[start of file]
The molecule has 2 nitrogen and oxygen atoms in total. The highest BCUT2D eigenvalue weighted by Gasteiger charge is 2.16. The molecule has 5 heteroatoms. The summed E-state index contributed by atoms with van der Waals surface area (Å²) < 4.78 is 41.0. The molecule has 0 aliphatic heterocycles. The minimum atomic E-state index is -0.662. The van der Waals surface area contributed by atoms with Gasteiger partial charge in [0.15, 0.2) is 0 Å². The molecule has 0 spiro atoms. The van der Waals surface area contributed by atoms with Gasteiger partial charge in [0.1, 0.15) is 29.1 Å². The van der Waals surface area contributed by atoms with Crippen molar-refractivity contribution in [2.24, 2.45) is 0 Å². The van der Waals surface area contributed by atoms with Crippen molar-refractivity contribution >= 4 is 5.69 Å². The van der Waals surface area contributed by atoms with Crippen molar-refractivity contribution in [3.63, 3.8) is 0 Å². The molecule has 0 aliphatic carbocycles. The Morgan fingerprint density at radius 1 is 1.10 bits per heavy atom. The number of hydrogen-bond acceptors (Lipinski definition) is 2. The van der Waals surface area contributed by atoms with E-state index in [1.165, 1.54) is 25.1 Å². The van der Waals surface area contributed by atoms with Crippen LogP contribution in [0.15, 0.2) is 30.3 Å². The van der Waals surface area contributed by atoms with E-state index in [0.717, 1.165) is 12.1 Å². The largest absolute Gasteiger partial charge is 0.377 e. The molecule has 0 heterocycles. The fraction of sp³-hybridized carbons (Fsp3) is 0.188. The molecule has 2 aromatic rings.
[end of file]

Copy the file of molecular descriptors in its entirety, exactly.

The molecule has 2 nitrogen and oxygen atoms in total. The highest BCUT2D eigenvalue weighted by Gasteiger charge is 2.16. The molecule has 5 heteroatoms. The summed E-state index contributed by atoms with van der Waals surface area (Å²) < 4.78 is 41.0. The molecule has 0 aliphatic heterocycles. The minimum atomic E-state index is -0.662. The van der Waals surface area contributed by atoms with Gasteiger partial charge in [0.15, 0.2) is 0 Å². The molecule has 0 spiro atoms. The van der Waals surface area contributed by atoms with Gasteiger partial charge in [0.1, 0.15) is 29.1 Å². The van der Waals surface area contributed by atoms with Crippen molar-refractivity contribution in [2.24, 2.45) is 0 Å². The van der Waals surface area contributed by atoms with Crippen molar-refractivity contribution >= 4 is 5.69 Å². The van der Waals surface area contributed by atoms with Crippen molar-refractivity contribution in [3.63, 3.8) is 0 Å². The molecule has 0 aliphatic carbocycles. The Morgan fingerprint density at radius 1 is 1.10 bits per heavy atom. The number of hydrogen-bond acceptors (Lipinski definition) is 2. The van der Waals surface area contributed by atoms with E-state index in [1.165, 1.54) is 25.1 Å². The van der Waals surface area contributed by atoms with Crippen LogP contribution in [0.15, 0.2) is 30.3 Å². The van der Waals surface area contributed by atoms with E-state index in [0.717, 1.165) is 12.1 Å². The largest absolute Gasteiger partial charge is 0.377 e. The molecule has 0 heterocycles. The fraction of sp³-hybridized carbons (Fsp3) is 0.188. The molecule has 2 aromatic rings.